Volume 94, Issue 92

Thursday, March 15, 2001


USC budget gets the green light

VP hopefuls near election day

Strip search ends Trent standoff

Case of the phony professor sparks inquiry

Farmer protest slows down the 401 - Lack of gov't funding causes outrage


Planet Me

Strip search ends Trent standoff

By Colin Butler
Gazette Staff

Trent University is still buzzing over the recent arrest of eight female students in connection with a sit-in protest that began two weeks ago.

The three-day protest ended Mar. 1 when police entered the occupied VP-academic's office and forcibly removed the protesters.

Eight female students have been charged with criminal mischief and are awaiting a preliminary trial date on Mar. 21, said Sgt. Rob Hotston, media liaison for the Peterborough Police.

According to Sarah Lamble, one of the students arrested, the demonstrators were protesting Trent administration's overriding of a senate decision not to close Trent's town colleges, as well as what they saw as lack of public consultation on the sale of campus advertising rights to various corporations.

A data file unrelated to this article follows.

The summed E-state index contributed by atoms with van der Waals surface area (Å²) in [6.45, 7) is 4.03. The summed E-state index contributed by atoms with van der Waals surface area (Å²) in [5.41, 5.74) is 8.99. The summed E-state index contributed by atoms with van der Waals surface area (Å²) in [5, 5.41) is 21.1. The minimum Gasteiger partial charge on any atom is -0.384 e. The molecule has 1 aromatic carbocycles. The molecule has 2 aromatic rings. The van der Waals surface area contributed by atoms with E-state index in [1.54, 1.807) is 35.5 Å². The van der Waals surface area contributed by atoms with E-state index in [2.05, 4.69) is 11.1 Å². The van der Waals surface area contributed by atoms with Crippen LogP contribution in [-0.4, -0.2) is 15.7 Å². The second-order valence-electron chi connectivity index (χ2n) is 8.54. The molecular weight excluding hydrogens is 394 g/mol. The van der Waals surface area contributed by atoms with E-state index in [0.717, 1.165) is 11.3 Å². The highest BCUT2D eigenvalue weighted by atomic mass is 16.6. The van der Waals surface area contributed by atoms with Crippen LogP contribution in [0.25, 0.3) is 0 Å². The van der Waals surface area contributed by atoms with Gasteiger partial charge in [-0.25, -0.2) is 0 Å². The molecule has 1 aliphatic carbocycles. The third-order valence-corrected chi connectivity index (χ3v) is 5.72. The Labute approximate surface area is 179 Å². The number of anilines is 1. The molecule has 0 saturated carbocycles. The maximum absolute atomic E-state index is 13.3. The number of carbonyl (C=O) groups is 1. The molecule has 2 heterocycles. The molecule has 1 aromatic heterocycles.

The students held the office while the administration attempted to persuade the students to leave, but they refused, Lamble said.

She added Trent President Bonnie Patterson, even personally contacted the protesters to no avail. "She told us our demands were not negotiable. We told her to come back when she was ready to negotiate," she said.

Lamble added the protesters issued five demands to be met in order for their occupation to be halted. These included calls for decision-making at Trent that is more open to the community, averting the closure of the town colleges, no new advertising on campus until a student referendum is held on the issue, allowing the senate to regulate corporate partnerships and granting the protesters legal and academic amnesty.

Police were called in by the university administration when, according to a memorandum issued to the university community by Trent VP-academic and provost Graham Taylor, the sit-in had gone too far.

"[The protesters] created a situation in the office that presented potential health and safety hazards to themselves. The university has a responsibility for maintaining health and safety conditions and bears the liability if they are not maintained," the memorandum reads.

Police entered the barricaded office at 3 a.m., Hotston said. "We attempted to resolve the situation through negotiation, but it proved fruitless."

After taking the students into custody, they were then brought back to the police station, where the students were strip-searched.

"Our policy is, and it is one we have written down: Anyone detained for a period of time in our cells is subject to a strip search to ensure there is nothing on their person to injure others or themselves," Hotston said.

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